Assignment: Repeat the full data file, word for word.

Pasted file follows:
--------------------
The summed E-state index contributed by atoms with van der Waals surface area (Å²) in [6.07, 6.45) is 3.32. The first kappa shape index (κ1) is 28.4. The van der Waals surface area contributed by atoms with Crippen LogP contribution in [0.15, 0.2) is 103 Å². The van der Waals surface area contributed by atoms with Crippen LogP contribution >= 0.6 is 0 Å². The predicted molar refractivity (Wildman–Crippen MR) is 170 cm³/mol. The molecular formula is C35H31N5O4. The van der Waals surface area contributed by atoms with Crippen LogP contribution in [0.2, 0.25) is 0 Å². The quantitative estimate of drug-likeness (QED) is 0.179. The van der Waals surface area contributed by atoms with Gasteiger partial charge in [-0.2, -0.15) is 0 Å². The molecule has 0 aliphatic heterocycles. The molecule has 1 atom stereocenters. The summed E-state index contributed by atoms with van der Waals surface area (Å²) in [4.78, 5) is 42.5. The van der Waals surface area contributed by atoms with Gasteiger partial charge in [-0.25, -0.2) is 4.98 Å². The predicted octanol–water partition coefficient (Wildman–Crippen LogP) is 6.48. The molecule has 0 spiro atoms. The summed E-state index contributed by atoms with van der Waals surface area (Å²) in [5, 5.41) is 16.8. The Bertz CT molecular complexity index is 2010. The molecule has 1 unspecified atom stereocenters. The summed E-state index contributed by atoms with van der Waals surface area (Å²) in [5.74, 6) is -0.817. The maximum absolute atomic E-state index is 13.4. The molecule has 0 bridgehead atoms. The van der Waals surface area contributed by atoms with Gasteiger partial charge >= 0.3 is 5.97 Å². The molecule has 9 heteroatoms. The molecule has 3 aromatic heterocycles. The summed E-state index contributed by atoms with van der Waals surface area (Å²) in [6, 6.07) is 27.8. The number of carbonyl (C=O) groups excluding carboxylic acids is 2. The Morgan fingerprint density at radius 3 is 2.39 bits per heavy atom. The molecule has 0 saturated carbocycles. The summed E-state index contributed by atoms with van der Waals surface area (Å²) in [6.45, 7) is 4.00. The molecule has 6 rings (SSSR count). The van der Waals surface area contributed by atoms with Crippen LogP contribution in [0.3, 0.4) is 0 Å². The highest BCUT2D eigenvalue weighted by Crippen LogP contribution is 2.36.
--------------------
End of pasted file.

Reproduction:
The summed E-state index contributed by atoms with van der Waals surface area (Å²) in [6.07, 6.45) is 3.32. The first kappa shape index (κ1) is 28.4. The van der Waals surface area contributed by atoms with Crippen LogP contribution in [0.15, 0.2) is 103 Å². The van der Waals surface area contributed by atoms with Crippen LogP contribution >= 0.6 is 0 Å². The predicted molar refractivity (Wildman–Crippen MR) is 170 cm³/mol. The molecular formula is C35H31N5O4. The van der Waals surface area contributed by atoms with Crippen LogP contribution in [0.2, 0.25) is 0 Å². The quantitative estimate of drug-likeness (QED) is 0.179. The van der Waals surface area contributed by atoms with Gasteiger partial charge in [-0.2, -0.15) is 0 Å². The molecule has 0 aliphatic heterocycles. The molecule has 1 atom stereocenters. The summed E-state index contributed by atoms with van der Waals surface area (Å²) in [4.78, 5) is 42.5. The van der Waals surface area contributed by atoms with Gasteiger partial charge in [-0.25, -0.2) is 4.98 Å². The predicted octanol–water partition coefficient (Wildman–Crippen LogP) is 6.48. The molecule has 0 spiro atoms. The summed E-state index contributed by atoms with van der Waals surface area (Å²) in [5, 5.41) is 16.8. The Bertz CT molecular complexity index is 2010. The molecule has 1 unspecified atom stereocenters. The summed E-state index contributed by atoms with van der Waals surface area (Å²) in [5.74, 6) is -0.817. The maximum absolute atomic E-state index is 13.4. The molecule has 0 bridgehead atoms. The van der Waals surface area contributed by atoms with Gasteiger partial charge >= 0.3 is 5.97 Å². The molecule has 9 heteroatoms. The molecule has 3 aromatic heterocycles. The summed E-state index contributed by atoms with van der Waals surface area (Å²) in [6, 6.07) is 27.8. The number of carbonyl (C=O) groups excluding carboxylic acids is 2. The Morgan fingerprint density at radius 3 is 2.39 bits per heavy atom. The molecule has 0 saturated carbocycles. The summed E-state index contributed by atoms with van der Waals surface area (Å²) in [6.45, 7) is 4.00. The molecule has 6 rings (SSSR count). The van der Waals surface area contributed by atoms with Crippen LogP contribution in [0.3, 0.4) is 0 Å². The highest BCUT2D eigenvalue weighted by Crippen LogP contribution is 2.36.